The Power of the Dog

The Power of the Dog ★★★★

Super, super odd; but seriously good. Jane Campion’s latest is not only a fascinating character study, that really digs deep into the psyches of its central characters, it’s also a proper revisionist effort—challenging gender conventions, social and sexual attitudes, and our general perceptions of the western genre as a whole.

The film is set largely at a remote Montana cattle ranch in 1925—a time when the last remaining fringes of the western frontier appear to be on the cusp of civilisation. Campion presents us with some fascinating characters, the four principles being ranch-owning brothers, Phil and George Burbank (Cumberbatch and Plemons respectively), George’s newly-wed wife, Rose (Dunst), and the latter’s son, Peter (Kodi Smit-McPhee). Our narrative very much centres on these four individuals and the relationships they build with one another. Campion’s real genius is the way she gradually develops each of these relationships over the course of the film—certain attitudes and feelings are seeded early on in proceedings, that then get gradually unpacked and reappraised later in the story. The manner and sentiment behind these relationships are broad and varied: a mix of tenderness and affection (George and Rose); intimidation and prejudice (Phil towards Peter); bitterness and pure animosity (Rose towards Phil, and vice versa); and jealousy and resentment (Phil towards George). On the one hand, we find ourselves presented with characters who still retain an evident romantic attachment to the past and the old frontier life, while on the other we find those who are desperate to catch up with the modernised world. Others again find themselves caught between the two and not sure which way to turn. It results in a curious clash of personalities and intentions—a real melting pot of agonisingly tense conversations and mysterious interactions that threaten to boil over at any moment.

The mental health of each of these four key individuals gets called into question throughout the film, and it’s quite extraordinary how Campion elects to dissect them. Subtlety and subtext can be found in abundance here—so much is implied without being overtly stated: a character’s sexual leaning and their psychological bearing; habits and gestures that reveal an individual’s emotional repression and internal torment; calculated subversions that slowly chip away at a person’s resolve; awkward and often strained dynamics between certain characters that are born out of seemingly incidental conversations and occurrences. There are details about Phil and George’s past that are mentioned in passing but seldom elaborated upon, forcing us to try and piece together a more complete picture of the pair ourselves. The two don’t seem to see eye to eye anymore, suggesting that they each harbour prior guilts or personal affronts that have not been properly addressed. The rancorous relationship shared between Phil and Rose is likewise one that runs deep, yet we only catch hints of what fuel’s the pair’s rage—Phil taunting Rose by whistling a melody that she is struggling to play at the piano is just one of the many ways he repeatedly tries to undermine her; while Rose’s contempt for the man is fuelled largely by the latter’s continued attempts to ridicule her son. There is, at least, no question about where our sympathies should lie: Phil is an obnoxious bully, and there are few redeeming sides to his character (at least for large portions of the film, that is). There’s an awful lot that Campion leaves for us to unpack here; so much, in fact, that one viewing simply cannot possibly do all of it justice.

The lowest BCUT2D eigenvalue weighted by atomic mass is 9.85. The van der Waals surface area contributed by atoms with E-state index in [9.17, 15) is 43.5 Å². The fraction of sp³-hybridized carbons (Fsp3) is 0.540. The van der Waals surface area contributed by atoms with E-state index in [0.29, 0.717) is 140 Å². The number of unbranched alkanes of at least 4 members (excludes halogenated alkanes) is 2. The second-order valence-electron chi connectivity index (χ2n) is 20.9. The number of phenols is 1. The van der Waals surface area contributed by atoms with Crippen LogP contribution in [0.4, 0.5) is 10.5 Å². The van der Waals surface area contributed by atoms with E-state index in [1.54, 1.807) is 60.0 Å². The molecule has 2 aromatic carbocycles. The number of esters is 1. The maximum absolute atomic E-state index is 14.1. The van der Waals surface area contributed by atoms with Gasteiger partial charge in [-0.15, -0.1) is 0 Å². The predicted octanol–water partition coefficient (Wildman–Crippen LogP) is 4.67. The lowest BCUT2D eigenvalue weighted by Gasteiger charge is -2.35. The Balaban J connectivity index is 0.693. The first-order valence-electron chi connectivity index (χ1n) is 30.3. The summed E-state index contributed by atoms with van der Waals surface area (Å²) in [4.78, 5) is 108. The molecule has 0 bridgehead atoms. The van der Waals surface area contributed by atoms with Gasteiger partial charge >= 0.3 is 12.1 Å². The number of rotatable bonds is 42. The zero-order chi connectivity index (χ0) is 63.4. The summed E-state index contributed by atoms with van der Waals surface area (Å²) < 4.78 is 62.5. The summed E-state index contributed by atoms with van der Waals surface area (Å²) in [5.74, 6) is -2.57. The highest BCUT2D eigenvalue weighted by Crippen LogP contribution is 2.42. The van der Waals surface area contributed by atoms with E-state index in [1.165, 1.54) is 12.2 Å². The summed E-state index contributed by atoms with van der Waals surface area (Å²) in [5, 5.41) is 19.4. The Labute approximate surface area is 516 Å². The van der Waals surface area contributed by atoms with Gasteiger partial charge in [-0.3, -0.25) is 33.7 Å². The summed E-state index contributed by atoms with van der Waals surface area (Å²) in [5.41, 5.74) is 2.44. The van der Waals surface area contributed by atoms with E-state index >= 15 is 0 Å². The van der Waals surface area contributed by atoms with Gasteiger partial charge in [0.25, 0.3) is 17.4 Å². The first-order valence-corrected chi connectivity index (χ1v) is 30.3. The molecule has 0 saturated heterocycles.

On a technical level, the film is sublime. It’s beginning to sound like a redundant thing to say, but Jonny Greenwood’s score is yet another triumph that perfectly captures the film’s changing tones and moods. Ari Wegner’s cinematography is likewise stunningly handled: a curious cross between anamorphic and spherical framing that showcases the wide-open Montanan (though actually New Zealand) vistas and the dingier interiors with equal proficiency. The performances are also outstanding from all of the four principal cast members, with each retaining an enigmatic quality that never gives too much away. Cumberbatch has rightfully been praised for his turn as the unsavoury lead, Phil Burbank, but personally I think Kodi Smit-McPhee deserves to be celebrated the most for his intriguing portrayal of Rose’s misunderstood son, Peter. The way his character is developed is remarkable: beginning as this effeminate, weedy presence, who is repeatedly mocked and verbally abused by Phil and the macho ranch-hands around him, only to then slowly reveal a hidden side to his personality that is not immediately apparent; a maturity and resoluteness that belies his wiry, fragile frame, and which completely shatters our misplaced summations of his character to begin with. The role he plays towards the film’s end is truly astonishing, with Campion essentially delivering one of the most unexpected pieces of character subversion I have seen in quite some time.

Quite honestly, it’s a film that keeps you double guessing your own readings and interpretations of its characters and its strange scenarios the more you think about it. One that begs to be revisited I think. A really remarkable piece of work.

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